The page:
The world as we know it ended hundreds of years ago, I'd think to myself, slouching luxuriously on the pavement in the fading summer sunlight with a careworn copy of The Martian Chronicles in my hand, and the world was never so beautiful.

I'd lie back, listening to the catbirds and the robins in the trees, singing over the rising and falling droning music of endless traffic, and there was nothing else but unbroken forest in every direction, crashing through the concrete and driving great shaggy trunks through the faux-colonials of Cardinal Forest, turning back the clock and returning the land to its ancestral masters. When the huge lamps would come on at dusk, huge four-point mercury vapor candelabras standing on tall, tapered cor-ten steel posts, the blue-grey light would ruin everything, so I'd pack up my things and head for home.

There's always tomorrow.
posted by sonascope at 3:42 PM on January 12, 2011 [22 favorites]

sonascope: that factory you mentioned wouldn't happen to be within eye-sight distance of the Natty Boh tower in Canton would it? I have friends who live in the new town homes right across the abandoned lot, and you can see trees growing on top of a factory across there.
posted by codacorolla at 3:53 PM on January 12, 2011

This reminds me of a sinister bamboo grove in my childhood. Our street at that time ended in a vacant lot, occupied by wild raspberry canes and a large bamboo grove that was extremely dark inside, even in broad daylight. The culms grew close together and blocked the light. We kids dared each other to go in and rumored that someone had died in there, perhaps in association with the abandoned bathtub in the middle of the grove.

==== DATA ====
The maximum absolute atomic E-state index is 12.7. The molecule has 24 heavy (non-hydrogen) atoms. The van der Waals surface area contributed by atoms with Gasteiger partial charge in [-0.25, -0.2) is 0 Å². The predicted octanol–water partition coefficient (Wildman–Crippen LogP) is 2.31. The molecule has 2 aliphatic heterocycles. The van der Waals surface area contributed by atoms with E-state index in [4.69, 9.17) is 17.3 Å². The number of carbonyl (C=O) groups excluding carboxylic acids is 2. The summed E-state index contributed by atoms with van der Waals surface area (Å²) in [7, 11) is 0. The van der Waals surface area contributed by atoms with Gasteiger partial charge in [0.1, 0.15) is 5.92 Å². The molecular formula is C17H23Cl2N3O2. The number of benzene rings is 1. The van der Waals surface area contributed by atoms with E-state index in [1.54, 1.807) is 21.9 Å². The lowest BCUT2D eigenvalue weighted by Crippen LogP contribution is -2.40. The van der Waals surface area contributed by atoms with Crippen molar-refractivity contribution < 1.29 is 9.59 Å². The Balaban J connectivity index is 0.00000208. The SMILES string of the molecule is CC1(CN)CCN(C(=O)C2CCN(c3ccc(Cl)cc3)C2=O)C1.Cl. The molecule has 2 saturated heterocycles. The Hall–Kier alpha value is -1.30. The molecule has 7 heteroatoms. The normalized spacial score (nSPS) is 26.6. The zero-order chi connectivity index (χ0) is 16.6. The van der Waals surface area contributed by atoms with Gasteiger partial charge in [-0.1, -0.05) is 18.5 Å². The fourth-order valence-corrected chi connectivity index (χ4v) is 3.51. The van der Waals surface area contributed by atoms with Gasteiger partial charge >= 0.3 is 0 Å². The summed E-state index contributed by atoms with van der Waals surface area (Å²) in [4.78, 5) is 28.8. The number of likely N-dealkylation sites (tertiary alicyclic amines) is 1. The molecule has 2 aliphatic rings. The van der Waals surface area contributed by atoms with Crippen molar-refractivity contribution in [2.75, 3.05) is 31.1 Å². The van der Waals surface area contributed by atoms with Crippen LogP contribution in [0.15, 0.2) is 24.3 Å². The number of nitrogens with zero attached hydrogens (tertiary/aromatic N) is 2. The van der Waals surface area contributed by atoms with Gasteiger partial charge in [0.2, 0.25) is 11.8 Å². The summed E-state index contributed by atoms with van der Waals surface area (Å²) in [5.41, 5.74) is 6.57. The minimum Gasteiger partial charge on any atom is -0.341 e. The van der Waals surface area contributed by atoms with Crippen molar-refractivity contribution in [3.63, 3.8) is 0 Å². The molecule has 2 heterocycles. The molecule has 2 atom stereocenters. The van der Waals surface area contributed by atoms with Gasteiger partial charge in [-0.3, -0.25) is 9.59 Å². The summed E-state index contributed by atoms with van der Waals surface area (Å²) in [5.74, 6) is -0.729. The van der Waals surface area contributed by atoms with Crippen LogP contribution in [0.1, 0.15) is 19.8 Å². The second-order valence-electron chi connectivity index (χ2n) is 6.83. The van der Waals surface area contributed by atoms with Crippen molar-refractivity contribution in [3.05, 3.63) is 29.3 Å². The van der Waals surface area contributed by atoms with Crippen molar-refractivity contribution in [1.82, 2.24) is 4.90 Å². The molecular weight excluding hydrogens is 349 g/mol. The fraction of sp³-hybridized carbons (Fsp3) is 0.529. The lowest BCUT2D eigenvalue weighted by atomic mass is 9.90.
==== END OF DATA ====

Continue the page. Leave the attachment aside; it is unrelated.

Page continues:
Later developers cut down the bamboo and built five nearly identical and soulless Colonial homes at the end of the street.
posted by bad grammar at 3:57 PM on January 12, 2011 [1 favorite]

codacorolla: That would be the place.
posted by sonascope at 4:18 PM on January 12, 2011

This is the one in my neighborhood: Addicks Reservoir. I go walking there almost every week. Deer, raccoons, possums, skunks, are usually visible. The four species of poisonous snakes are usually invisible. At night there are hundreds of bats.
posted by bukvich at 4:24 PM on January 12, 2011

How about ancient cryptoforests? I was amazed to find out that the trees on the cliffs around Niagara Falls were considered the oldest untouched Eastern Forest areas. Growing out of crevices in the rocks, the trees are small, and don't look hundreds of years old.
posted by acrasis at 4:33 PM on January 12, 2011 [1 favorite]

sonascope's comment really nails one of the amazing things about Baltimore (and the more I'm there the fewer amazing things there are): the way that the old and the new intermingle. You have million dollar condos next to decaying factory buildings with sunlight and trees breaking through the concrete.
posted by codacorolla at 6:35 PM on January 12, 2011

What comes back after the logging stops. What lurks in the uncultivated corners of the cemetery. What grew up where the old dump was abandoned. Wild raspberries. Mint. Shaggy mane and lobster mushrooms. Chanterelles. Ramps. Wild asparagus. Fox. Pine marten. Beaver. Snowshoe hares. Blue herons. Leopard frogs. Spring peepers. Ruby Meadowhawk dragonflies. Pileated woodpeckers. Barn owls.
posted by RedEmma at 1:22 PM on January 13, 2011